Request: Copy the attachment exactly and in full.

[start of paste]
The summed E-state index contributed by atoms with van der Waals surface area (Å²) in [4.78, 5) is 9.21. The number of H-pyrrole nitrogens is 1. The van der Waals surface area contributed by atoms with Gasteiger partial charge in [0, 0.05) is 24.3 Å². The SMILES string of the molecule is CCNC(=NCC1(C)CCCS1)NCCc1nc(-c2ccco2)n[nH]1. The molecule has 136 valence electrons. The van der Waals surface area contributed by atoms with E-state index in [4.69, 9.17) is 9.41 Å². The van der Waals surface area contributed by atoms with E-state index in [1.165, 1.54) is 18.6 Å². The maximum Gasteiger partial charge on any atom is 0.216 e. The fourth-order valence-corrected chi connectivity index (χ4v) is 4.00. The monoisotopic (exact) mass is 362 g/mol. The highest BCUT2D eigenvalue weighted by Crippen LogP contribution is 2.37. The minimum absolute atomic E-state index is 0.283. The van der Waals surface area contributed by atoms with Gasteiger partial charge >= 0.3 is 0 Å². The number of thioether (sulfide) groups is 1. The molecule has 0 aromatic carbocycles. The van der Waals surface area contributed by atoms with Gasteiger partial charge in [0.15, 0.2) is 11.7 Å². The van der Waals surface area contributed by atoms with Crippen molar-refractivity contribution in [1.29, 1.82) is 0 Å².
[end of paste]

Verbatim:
The summed E-state index contributed by atoms with van der Waals surface area (Å²) in [4.78, 5) is 9.21. The number of H-pyrrole nitrogens is 1. The van der Waals surface area contributed by atoms with Gasteiger partial charge in [0, 0.05) is 24.3 Å². The SMILES string of the molecule is CCNC(=NCC1(C)CCCS1)NCCc1nc(-c2ccco2)n[nH]1. The molecule has 136 valence electrons. The van der Waals surface area contributed by atoms with E-state index in [4.69, 9.17) is 9.41 Å². The van der Waals surface area contributed by atoms with E-state index in [1.165, 1.54) is 18.6 Å². The maximum Gasteiger partial charge on any atom is 0.216 e. The fourth-order valence-corrected chi connectivity index (χ4v) is 4.00. The monoisotopic (exact) mass is 362 g/mol. The highest BCUT2D eigenvalue weighted by Crippen LogP contribution is 2.37. The minimum absolute atomic E-state index is 0.283. The van der Waals surface area contributed by atoms with Gasteiger partial charge >= 0.3 is 0 Å². The number of thioether (sulfide) groups is 1. The molecule has 0 aromatic carbocycles. The van der Waals surface area contributed by atoms with Gasteiger partial charge in [0.15, 0.2) is 11.7 Å². The van der Waals surface area contributed by atoms with Crippen molar-refractivity contribution in [1.29, 1.82) is 0 Å².